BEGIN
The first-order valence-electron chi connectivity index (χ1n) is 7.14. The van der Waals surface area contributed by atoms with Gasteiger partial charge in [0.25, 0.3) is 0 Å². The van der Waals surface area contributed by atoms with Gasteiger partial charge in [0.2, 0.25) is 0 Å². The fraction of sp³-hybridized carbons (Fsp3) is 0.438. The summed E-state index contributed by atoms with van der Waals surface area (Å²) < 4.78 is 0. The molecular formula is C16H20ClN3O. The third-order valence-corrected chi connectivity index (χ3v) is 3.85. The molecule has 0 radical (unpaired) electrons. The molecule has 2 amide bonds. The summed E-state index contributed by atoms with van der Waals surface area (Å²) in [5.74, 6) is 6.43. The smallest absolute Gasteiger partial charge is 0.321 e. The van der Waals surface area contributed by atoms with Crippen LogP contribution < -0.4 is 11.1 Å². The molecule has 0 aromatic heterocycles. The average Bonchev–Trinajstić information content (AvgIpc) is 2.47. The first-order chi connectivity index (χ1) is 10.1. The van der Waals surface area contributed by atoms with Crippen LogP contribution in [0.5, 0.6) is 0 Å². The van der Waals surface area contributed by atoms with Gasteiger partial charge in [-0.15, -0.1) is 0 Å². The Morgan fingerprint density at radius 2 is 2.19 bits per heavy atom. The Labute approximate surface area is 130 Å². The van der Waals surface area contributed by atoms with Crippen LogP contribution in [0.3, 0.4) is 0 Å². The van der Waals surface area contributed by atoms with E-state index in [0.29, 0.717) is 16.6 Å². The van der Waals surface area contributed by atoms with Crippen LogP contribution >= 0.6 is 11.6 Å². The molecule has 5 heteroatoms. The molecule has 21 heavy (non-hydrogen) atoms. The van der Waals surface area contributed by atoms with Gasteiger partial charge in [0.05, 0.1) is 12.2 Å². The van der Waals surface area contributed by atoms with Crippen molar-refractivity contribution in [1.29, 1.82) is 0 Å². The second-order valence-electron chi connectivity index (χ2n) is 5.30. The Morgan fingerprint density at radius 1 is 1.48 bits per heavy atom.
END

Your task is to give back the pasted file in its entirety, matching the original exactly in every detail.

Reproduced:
The first-order valence-electron chi connectivity index (χ1n) is 7.14. The van der Waals surface area contributed by atoms with Gasteiger partial charge in [0.25, 0.3) is 0 Å². The van der Waals surface area contributed by atoms with Gasteiger partial charge in [0.2, 0.25) is 0 Å². The fraction of sp³-hybridized carbons (Fsp3) is 0.438. The summed E-state index contributed by atoms with van der Waals surface area (Å²) < 4.78 is 0. The molecular formula is C16H20ClN3O. The third-order valence-corrected chi connectivity index (χ3v) is 3.85. The molecule has 0 radical (unpaired) electrons. The molecule has 2 amide bonds. The summed E-state index contributed by atoms with van der Waals surface area (Å²) in [5.74, 6) is 6.43. The smallest absolute Gasteiger partial charge is 0.321 e. The van der Waals surface area contributed by atoms with Crippen LogP contribution < -0.4 is 11.1 Å². The molecule has 0 aromatic heterocycles. The average Bonchev–Trinajstić information content (AvgIpc) is 2.47. The first-order chi connectivity index (χ1) is 10.1. The van der Waals surface area contributed by atoms with Crippen LogP contribution in [0.5, 0.6) is 0 Å². The van der Waals surface area contributed by atoms with Gasteiger partial charge in [-0.15, -0.1) is 0 Å². The Morgan fingerprint density at radius 2 is 2.19 bits per heavy atom. The Labute approximate surface area is 130 Å². The van der Waals surface area contributed by atoms with Crippen LogP contribution in [0.3, 0.4) is 0 Å². The van der Waals surface area contributed by atoms with E-state index in [0.29, 0.717) is 16.6 Å². The van der Waals surface area contributed by atoms with Crippen LogP contribution >= 0.6 is 11.6 Å². The molecule has 5 heteroatoms. The molecule has 21 heavy (non-hydrogen) atoms. The van der Waals surface area contributed by atoms with Gasteiger partial charge in [0.05, 0.1) is 12.2 Å². The van der Waals surface area contributed by atoms with Crippen molar-refractivity contribution in [1.29, 1.82) is 0 Å². The second-order valence-electron chi connectivity index (χ2n) is 5.30. The Morgan fingerprint density at radius 1 is 1.48 bits per heavy atom.